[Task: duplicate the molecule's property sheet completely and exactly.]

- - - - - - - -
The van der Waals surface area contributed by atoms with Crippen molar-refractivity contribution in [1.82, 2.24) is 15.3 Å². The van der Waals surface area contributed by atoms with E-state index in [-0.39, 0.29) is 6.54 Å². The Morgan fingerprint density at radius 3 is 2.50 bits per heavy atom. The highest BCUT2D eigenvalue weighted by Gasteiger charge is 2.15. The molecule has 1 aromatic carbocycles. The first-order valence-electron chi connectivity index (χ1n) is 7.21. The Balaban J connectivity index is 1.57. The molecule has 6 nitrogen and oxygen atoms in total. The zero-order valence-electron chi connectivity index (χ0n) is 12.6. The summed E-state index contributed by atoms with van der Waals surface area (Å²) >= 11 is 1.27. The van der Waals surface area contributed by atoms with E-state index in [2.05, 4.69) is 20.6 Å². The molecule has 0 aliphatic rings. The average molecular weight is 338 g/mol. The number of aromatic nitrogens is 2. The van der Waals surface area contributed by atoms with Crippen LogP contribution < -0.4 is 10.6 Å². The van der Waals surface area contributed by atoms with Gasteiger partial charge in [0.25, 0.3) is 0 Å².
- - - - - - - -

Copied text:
The van der Waals surface area contributed by atoms with Crippen molar-refractivity contribution in [1.82, 2.24) is 15.3 Å². The van der Waals surface area contributed by atoms with E-state index in [-0.39, 0.29) is 6.54 Å². The Morgan fingerprint density at radius 3 is 2.50 bits per heavy atom. The highest BCUT2D eigenvalue weighted by Gasteiger charge is 2.15. The molecule has 1 aromatic carbocycles. The first-order valence-electron chi connectivity index (χ1n) is 7.21. The Balaban J connectivity index is 1.57. The molecule has 6 nitrogen and oxygen atoms in total. The zero-order valence-electron chi connectivity index (χ0n) is 12.6. The summed E-state index contributed by atoms with van der Waals surface area (Å²) >= 11 is 1.27. The van der Waals surface area contributed by atoms with E-state index in [2.05, 4.69) is 20.6 Å². The molecule has 0 aliphatic rings. The average molecular weight is 338 g/mol. The number of aromatic nitrogens is 2. The van der Waals surface area contributed by atoms with Crippen LogP contribution < -0.4 is 10.6 Å². The van der Waals surface area contributed by atoms with Gasteiger partial charge in [0.25, 0.3) is 0 Å².